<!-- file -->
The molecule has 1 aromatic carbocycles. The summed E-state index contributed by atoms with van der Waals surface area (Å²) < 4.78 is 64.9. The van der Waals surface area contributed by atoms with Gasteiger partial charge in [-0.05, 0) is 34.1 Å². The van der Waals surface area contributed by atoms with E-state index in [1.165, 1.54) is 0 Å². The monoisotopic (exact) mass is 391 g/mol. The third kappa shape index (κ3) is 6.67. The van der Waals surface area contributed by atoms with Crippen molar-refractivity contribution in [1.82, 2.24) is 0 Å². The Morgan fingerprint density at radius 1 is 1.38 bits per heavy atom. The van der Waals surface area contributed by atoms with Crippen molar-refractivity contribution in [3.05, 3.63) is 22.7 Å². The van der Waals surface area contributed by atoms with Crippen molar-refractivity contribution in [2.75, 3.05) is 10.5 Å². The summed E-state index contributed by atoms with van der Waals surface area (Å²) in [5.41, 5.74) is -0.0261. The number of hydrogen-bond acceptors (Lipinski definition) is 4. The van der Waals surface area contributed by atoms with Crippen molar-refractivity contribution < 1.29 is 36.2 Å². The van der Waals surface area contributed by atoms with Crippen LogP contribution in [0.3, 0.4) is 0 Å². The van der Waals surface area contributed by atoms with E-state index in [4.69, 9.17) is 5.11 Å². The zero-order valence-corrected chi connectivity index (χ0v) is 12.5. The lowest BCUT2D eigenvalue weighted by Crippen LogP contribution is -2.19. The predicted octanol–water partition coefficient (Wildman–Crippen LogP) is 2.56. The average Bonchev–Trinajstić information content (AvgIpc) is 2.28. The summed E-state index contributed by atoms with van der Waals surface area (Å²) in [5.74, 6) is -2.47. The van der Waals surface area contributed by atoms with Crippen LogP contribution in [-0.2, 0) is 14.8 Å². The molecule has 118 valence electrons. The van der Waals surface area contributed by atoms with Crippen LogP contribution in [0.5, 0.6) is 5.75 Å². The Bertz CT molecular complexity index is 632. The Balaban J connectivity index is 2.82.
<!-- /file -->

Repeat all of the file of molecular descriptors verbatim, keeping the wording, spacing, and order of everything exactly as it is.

The molecule has 1 aromatic carbocycles. The summed E-state index contributed by atoms with van der Waals surface area (Å²) < 4.78 is 64.9. The van der Waals surface area contributed by atoms with Gasteiger partial charge in [-0.05, 0) is 34.1 Å². The van der Waals surface area contributed by atoms with E-state index in [1.165, 1.54) is 0 Å². The monoisotopic (exact) mass is 391 g/mol. The third kappa shape index (κ3) is 6.67. The van der Waals surface area contributed by atoms with Crippen molar-refractivity contribution in [1.82, 2.24) is 0 Å². The Morgan fingerprint density at radius 1 is 1.38 bits per heavy atom. The van der Waals surface area contributed by atoms with Crippen molar-refractivity contribution in [3.05, 3.63) is 22.7 Å². The van der Waals surface area contributed by atoms with Crippen molar-refractivity contribution in [2.75, 3.05) is 10.5 Å². The summed E-state index contributed by atoms with van der Waals surface area (Å²) in [5.41, 5.74) is -0.0261. The number of hydrogen-bond acceptors (Lipinski definition) is 4. The van der Waals surface area contributed by atoms with Crippen molar-refractivity contribution < 1.29 is 36.2 Å². The van der Waals surface area contributed by atoms with Crippen LogP contribution in [0.3, 0.4) is 0 Å². The van der Waals surface area contributed by atoms with E-state index in [4.69, 9.17) is 5.11 Å². The zero-order valence-corrected chi connectivity index (χ0v) is 12.5. The lowest BCUT2D eigenvalue weighted by Crippen LogP contribution is -2.19. The predicted octanol–water partition coefficient (Wildman–Crippen LogP) is 2.56. The average Bonchev–Trinajstić information content (AvgIpc) is 2.28. The summed E-state index contributed by atoms with van der Waals surface area (Å²) in [5.74, 6) is -2.47. The van der Waals surface area contributed by atoms with Crippen LogP contribution in [-0.2, 0) is 14.8 Å². The molecule has 118 valence electrons. The van der Waals surface area contributed by atoms with Crippen LogP contribution in [0.5, 0.6) is 5.75 Å². The Bertz CT molecular complexity index is 632. The Balaban J connectivity index is 2.82.